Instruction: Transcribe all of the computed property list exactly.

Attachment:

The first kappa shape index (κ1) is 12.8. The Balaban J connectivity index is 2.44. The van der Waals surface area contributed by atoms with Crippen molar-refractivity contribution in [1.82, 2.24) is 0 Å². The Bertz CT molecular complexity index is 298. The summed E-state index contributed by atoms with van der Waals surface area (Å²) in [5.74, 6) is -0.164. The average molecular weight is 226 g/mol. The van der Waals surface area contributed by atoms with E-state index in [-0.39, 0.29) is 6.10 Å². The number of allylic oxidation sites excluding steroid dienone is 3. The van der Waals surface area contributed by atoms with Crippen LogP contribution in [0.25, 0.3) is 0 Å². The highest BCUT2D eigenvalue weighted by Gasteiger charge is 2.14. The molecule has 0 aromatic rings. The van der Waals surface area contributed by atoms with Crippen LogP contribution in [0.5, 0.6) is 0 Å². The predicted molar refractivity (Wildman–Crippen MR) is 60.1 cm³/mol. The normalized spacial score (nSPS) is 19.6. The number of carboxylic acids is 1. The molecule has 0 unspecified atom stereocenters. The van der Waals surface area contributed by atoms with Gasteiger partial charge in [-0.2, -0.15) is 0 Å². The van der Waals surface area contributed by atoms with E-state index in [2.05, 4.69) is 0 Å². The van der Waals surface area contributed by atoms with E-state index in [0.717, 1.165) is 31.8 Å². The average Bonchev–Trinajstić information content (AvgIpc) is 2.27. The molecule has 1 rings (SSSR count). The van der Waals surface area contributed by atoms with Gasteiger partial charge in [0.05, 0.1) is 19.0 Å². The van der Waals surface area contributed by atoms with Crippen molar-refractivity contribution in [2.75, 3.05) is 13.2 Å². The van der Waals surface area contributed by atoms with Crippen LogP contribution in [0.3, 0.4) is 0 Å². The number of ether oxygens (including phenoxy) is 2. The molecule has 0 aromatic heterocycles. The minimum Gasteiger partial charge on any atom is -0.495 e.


The first kappa shape index (κ1) is 12.8. The Balaban J connectivity index is 2.44. The van der Waals surface area contributed by atoms with Crippen molar-refractivity contribution in [1.82, 2.24) is 0 Å². The Bertz CT molecular complexity index is 298. The summed E-state index contributed by atoms with van der Waals surface area (Å²) in [5.74, 6) is -0.164. The average molecular weight is 226 g/mol. The van der Waals surface area contributed by atoms with E-state index in [-0.39, 0.29) is 6.10 Å². The number of allylic oxidation sites excluding steroid dienone is 3. The van der Waals surface area contributed by atoms with Crippen LogP contribution in [0.25, 0.3) is 0 Å². The highest BCUT2D eigenvalue weighted by Gasteiger charge is 2.14. The molecule has 0 aromatic rings. The van der Waals surface area contributed by atoms with Crippen LogP contribution in [0.5, 0.6) is 0 Å². The predicted molar refractivity (Wildman–Crippen MR) is 60.1 cm³/mol. The normalized spacial score (nSPS) is 19.6. The number of carboxylic acids is 1. The molecule has 0 unspecified atom stereocenters. The van der Waals surface area contributed by atoms with Gasteiger partial charge in [-0.2, -0.15) is 0 Å². The van der Waals surface area contributed by atoms with E-state index in [2.05, 4.69) is 0 Å². The van der Waals surface area contributed by atoms with E-state index in [0.717, 1.165) is 31.8 Å². The average Bonchev–Trinajstić information content (AvgIpc) is 2.27. The molecule has 1 rings (SSSR count). The van der Waals surface area contributed by atoms with Gasteiger partial charge in [0.05, 0.1) is 19.0 Å². The van der Waals surface area contributed by atoms with Crippen molar-refractivity contribution in [2.75, 3.05) is 13.2 Å². The van der Waals surface area contributed by atoms with Crippen LogP contribution in [0.3, 0.4) is 0 Å². The number of ether oxygens (including phenoxy) is 2. The molecule has 0 aromatic heterocycles. The minimum Gasteiger partial charge on any atom is -0.495 e.